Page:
Meatless Mondays: Roasted Pumpkin With Cheese Fondue

Halloween may be over, but the season for cooking that giant orange squash has just begun.

(Photo: Ian Knauer)

Nov 3, 2014· 2 MIN READ
Ian Knauer is a regular contributor to TakePart. He has worked for Gourmet and is the author of the IACP Award–nominated cookbook The Farm.

Why meatless on Mondays? Not only is eating less animal protein a healthy diet choice, but curbing your meat consumption can have a significant environmental impact too. In 2006, the U.N. Food and Agriculture Organization reported that animal agriculture accounted for a full 19 percent of greenhouse gases—more than the transportation sector. Best of all, with recipes like these, going meatless can be a delicious weekly habit.

I had friends over for dinner this weekend. These folks live next door to me on an organic produce farm, so they’re very much in touch with the weather and the effect it has on the plants, the earth, and us.

Everyone at the table will miss the longer, warmer days of summer, but in an attempt to find a silver lining to fall and the winter to come, we each took turns pointing out some things that we’re looking forward to. Sweaters were high on everyone’s list, as were fires and stews. By the time we got to the farmer, I thought we had pretty much covered the bases for the pleasures of cooler weather. Without hesitation, she said, “Pumpkins. Cheese pumpkins.”

Sure, pumpkins are great, but now that we’re past Halloween, they’ve lost some of their charm. We’ll see them start to freeze and rot as their carved smiles slump into frowns. But the cheese pumpkin—now that is a special treat.

Cheese pumpkins, or more formally, Long Island cheese pumpkins, have a silky texture and a squashy sweetness that far exceeds expectations of what a pumpkin can taste like. One recipe that I go back to year after year is one that I learned about in the test kitchens of Gourmet magazine. The pumpkin is hollowed out and filled with layers of bread, cream, and cheese before it is baked whole. The finished dish is a showstopper. I bring it to the table straight out of the oven with a ladle and let people serve themselves. They scoop the filling out along with the sweet flesh of the pumpkin and always ask for the recipe. Well, here it is—just one more thing to look forward to now that it’s chilly.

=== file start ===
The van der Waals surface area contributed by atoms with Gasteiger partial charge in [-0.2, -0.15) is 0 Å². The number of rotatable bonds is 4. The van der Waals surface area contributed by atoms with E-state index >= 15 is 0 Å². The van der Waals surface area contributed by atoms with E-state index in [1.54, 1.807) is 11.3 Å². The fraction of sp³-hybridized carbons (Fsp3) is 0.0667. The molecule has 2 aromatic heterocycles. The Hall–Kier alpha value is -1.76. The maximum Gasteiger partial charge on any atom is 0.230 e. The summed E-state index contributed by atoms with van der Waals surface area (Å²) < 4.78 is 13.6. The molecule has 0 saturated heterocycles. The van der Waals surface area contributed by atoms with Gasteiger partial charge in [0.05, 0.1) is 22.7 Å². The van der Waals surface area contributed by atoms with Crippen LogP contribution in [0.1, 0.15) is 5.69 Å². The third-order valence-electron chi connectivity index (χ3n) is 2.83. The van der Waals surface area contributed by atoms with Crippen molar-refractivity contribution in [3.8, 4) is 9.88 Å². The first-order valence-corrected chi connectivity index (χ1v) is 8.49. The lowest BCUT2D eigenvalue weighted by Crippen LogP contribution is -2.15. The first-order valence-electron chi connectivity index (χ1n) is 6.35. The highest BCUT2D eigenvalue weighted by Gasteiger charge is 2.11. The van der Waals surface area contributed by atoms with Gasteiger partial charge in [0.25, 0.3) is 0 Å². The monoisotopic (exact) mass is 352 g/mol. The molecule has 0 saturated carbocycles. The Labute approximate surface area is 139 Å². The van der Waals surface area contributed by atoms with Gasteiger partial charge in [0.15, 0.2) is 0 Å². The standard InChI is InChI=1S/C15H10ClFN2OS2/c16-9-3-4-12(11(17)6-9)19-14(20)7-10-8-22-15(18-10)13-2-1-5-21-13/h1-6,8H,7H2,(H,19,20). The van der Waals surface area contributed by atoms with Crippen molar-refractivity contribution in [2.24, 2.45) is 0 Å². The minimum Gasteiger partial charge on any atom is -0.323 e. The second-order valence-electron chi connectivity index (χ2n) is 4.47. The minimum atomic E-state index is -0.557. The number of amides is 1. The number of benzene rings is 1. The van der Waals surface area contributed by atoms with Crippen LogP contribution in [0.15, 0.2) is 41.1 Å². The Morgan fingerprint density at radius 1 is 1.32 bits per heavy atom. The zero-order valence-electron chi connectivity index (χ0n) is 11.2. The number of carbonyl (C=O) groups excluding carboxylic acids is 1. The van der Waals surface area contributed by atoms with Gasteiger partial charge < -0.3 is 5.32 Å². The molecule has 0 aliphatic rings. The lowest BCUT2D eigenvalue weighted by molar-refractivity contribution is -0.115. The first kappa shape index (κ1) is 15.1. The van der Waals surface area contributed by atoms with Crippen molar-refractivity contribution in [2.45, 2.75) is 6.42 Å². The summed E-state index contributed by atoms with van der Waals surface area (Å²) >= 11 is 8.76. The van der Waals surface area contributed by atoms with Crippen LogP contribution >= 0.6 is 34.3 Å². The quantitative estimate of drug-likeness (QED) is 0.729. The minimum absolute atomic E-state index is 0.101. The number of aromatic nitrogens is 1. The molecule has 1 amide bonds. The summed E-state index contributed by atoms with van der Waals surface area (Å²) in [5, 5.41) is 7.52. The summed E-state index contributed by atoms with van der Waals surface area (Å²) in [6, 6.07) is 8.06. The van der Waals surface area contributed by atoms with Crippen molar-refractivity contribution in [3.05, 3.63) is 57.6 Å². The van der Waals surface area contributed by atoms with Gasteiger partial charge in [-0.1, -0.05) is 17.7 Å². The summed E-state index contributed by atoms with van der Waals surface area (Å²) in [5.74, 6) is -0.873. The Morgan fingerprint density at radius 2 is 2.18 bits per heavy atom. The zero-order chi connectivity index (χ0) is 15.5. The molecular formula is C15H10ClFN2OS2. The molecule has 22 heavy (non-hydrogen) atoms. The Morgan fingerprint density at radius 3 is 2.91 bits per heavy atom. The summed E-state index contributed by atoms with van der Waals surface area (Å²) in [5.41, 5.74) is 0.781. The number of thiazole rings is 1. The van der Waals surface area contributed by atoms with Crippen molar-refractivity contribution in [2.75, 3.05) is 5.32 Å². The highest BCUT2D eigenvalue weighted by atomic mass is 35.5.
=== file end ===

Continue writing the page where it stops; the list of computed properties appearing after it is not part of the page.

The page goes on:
Roasted Pumpkin With Cheese Fondue

Serves 8 (main course) to 12 (first course)


1 baguette, cut into 1/2-inch slices
1 (seven-pound) cheese pumpkin
1 1/2 cups heavy cream
1 cup vegetable stock
1/2 teaspoon grated nutmeg
2 1/2 cups coarsely grated Gruyère (6 ounces)
2 1/2 cups coarsely grated Emmentaler (6 ounces)
1 tablespoon olive oil


Preheat the oven to 450° F.

Toast the baguette slices on a baking sheet in the oven until the tops are crisp (bread will still be pale), about 7 minutes. Transfer to a rack to cool.

Remove the top of the pumpkin by cutting a circle around the stem with a small sharp knife. Scrape out the seeds and any loose fibers with a spoon, including the top of pumpkin. (Reserve seeds for another use if desired.) Season the inside of the pumpkin with 1/2 teaspoon salt.

Whisk together the cream, stock, nutmeg, 1 teaspoon salt, and 1/2 teaspoon pepper in a bowl. Mix together cheeses in another bowl.

Put a layer of the toast in the bottom of the pumpkin, then cover with about 1 cup cheese and about 1/2 cup of the cream mixture. Continue layering the bread, cheese, and cream mixture until the pumpkin is filled to about 1/2 inch from the top, using all of the cream mixture. (You may have some bread and cheese left over.)

Cover the pumpkin with the top and put in an oiled small roasting pan. Brush the outside of the pumpkin all over with olive oil. Bake until the pumpkin is tender and the filling is puffed, 1 1/4 to 1 1/2 hours.